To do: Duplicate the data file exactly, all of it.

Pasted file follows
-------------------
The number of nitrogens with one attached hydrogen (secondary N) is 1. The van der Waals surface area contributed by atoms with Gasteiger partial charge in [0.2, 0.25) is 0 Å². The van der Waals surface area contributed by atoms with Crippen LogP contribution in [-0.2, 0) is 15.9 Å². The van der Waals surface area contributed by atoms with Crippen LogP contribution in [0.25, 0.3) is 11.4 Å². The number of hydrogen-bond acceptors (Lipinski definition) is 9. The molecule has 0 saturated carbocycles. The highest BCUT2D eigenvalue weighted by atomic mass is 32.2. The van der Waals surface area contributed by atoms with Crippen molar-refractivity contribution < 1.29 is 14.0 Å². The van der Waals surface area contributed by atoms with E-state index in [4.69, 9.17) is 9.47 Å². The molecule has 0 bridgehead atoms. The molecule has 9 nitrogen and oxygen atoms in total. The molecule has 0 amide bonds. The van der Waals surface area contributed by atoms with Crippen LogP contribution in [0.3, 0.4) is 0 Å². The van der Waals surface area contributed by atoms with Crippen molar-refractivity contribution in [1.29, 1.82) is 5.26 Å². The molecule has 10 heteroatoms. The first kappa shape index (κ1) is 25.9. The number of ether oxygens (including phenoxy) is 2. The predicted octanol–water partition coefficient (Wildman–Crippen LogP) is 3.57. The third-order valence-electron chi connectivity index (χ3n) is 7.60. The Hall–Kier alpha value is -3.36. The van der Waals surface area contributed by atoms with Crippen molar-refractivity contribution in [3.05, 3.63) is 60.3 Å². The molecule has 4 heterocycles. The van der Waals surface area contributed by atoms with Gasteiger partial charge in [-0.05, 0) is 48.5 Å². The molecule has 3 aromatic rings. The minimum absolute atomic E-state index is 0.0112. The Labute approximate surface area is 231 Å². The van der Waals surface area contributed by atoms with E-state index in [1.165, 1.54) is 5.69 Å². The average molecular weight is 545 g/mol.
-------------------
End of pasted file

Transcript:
The number of nitrogens with one attached hydrogen (secondary N) is 1. The van der Waals surface area contributed by atoms with Gasteiger partial charge in [0.2, 0.25) is 0 Å². The van der Waals surface area contributed by atoms with Crippen LogP contribution in [-0.2, 0) is 15.9 Å². The van der Waals surface area contributed by atoms with Crippen LogP contribution in [0.25, 0.3) is 11.4 Å². The number of hydrogen-bond acceptors (Lipinski definition) is 9. The molecule has 0 saturated carbocycles. The highest BCUT2D eigenvalue weighted by atomic mass is 32.2. The van der Waals surface area contributed by atoms with Crippen molar-refractivity contribution < 1.29 is 14.0 Å². The van der Waals surface area contributed by atoms with E-state index in [4.69, 9.17) is 9.47 Å². The molecule has 0 bridgehead atoms. The molecule has 9 nitrogen and oxygen atoms in total. The molecule has 0 amide bonds. The van der Waals surface area contributed by atoms with Crippen LogP contribution in [0.3, 0.4) is 0 Å². The van der Waals surface area contributed by atoms with Crippen molar-refractivity contribution in [1.29, 1.82) is 5.26 Å². The molecule has 10 heteroatoms. The first kappa shape index (κ1) is 25.9. The number of ether oxygens (including phenoxy) is 2. The predicted octanol–water partition coefficient (Wildman–Crippen LogP) is 3.57. The third-order valence-electron chi connectivity index (χ3n) is 7.60. The Hall–Kier alpha value is -3.36. The van der Waals surface area contributed by atoms with Crippen molar-refractivity contribution in [3.05, 3.63) is 60.3 Å². The molecule has 4 heterocycles. The van der Waals surface area contributed by atoms with Gasteiger partial charge in [-0.05, 0) is 48.5 Å². The molecule has 3 aromatic rings. The minimum absolute atomic E-state index is 0.0112. The Labute approximate surface area is 231 Å². The van der Waals surface area contributed by atoms with E-state index in [1.165, 1.54) is 5.69 Å². The average molecular weight is 545 g/mol.